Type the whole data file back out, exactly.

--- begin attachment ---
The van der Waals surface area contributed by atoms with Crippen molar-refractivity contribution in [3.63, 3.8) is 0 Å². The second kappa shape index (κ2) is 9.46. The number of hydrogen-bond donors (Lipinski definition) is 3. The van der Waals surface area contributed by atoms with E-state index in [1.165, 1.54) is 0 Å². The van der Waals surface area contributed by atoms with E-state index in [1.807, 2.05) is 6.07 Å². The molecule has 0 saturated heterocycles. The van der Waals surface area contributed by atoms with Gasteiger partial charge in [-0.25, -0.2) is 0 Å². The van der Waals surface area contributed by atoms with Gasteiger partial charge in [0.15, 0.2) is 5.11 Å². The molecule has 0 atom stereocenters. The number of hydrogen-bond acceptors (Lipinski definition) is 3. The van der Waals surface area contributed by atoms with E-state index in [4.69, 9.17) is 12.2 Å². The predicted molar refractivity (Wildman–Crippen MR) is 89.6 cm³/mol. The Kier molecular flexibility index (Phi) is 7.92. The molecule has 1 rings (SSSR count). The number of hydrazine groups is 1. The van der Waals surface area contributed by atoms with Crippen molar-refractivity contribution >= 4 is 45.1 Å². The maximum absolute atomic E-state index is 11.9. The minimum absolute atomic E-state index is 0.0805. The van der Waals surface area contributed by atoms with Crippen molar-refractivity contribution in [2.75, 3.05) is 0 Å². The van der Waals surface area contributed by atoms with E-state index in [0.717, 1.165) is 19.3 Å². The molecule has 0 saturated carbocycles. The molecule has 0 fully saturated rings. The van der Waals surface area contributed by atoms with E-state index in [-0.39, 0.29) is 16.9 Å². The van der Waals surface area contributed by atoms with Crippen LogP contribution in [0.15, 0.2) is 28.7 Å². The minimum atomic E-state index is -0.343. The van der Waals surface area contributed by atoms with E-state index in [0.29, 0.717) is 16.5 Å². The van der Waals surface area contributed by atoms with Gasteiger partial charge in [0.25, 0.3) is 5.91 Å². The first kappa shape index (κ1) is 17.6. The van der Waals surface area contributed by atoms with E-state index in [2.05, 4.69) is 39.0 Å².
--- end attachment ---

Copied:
The van der Waals surface area contributed by atoms with Crippen molar-refractivity contribution in [3.63, 3.8) is 0 Å². The second kappa shape index (κ2) is 9.46. The number of hydrogen-bond donors (Lipinski definition) is 3. The van der Waals surface area contributed by atoms with E-state index in [1.165, 1.54) is 0 Å². The van der Waals surface area contributed by atoms with E-state index in [1.807, 2.05) is 6.07 Å². The molecule has 0 saturated heterocycles. The van der Waals surface area contributed by atoms with Gasteiger partial charge in [-0.25, -0.2) is 0 Å². The van der Waals surface area contributed by atoms with Gasteiger partial charge in [0.15, 0.2) is 5.11 Å². The molecule has 0 atom stereocenters. The number of hydrogen-bond acceptors (Lipinski definition) is 3. The van der Waals surface area contributed by atoms with E-state index in [4.69, 9.17) is 12.2 Å². The predicted molar refractivity (Wildman–Crippen MR) is 89.6 cm³/mol. The Kier molecular flexibility index (Phi) is 7.92. The molecule has 1 rings (SSSR count). The number of hydrazine groups is 1. The van der Waals surface area contributed by atoms with Crippen molar-refractivity contribution >= 4 is 45.1 Å². The maximum absolute atomic E-state index is 11.9. The minimum absolute atomic E-state index is 0.0805. The van der Waals surface area contributed by atoms with Crippen molar-refractivity contribution in [2.75, 3.05) is 0 Å². The van der Waals surface area contributed by atoms with E-state index in [0.717, 1.165) is 19.3 Å². The molecule has 0 saturated carbocycles. The molecule has 0 fully saturated rings. The van der Waals surface area contributed by atoms with E-state index in [-0.39, 0.29) is 16.9 Å². The van der Waals surface area contributed by atoms with Crippen LogP contribution in [0.15, 0.2) is 28.7 Å². The minimum atomic E-state index is -0.343. The van der Waals surface area contributed by atoms with E-state index in [0.29, 0.717) is 16.5 Å². The van der Waals surface area contributed by atoms with Gasteiger partial charge in [0.25, 0.3) is 5.91 Å². The first kappa shape index (κ1) is 17.6. The van der Waals surface area contributed by atoms with E-state index in [2.05, 4.69) is 39.0 Å².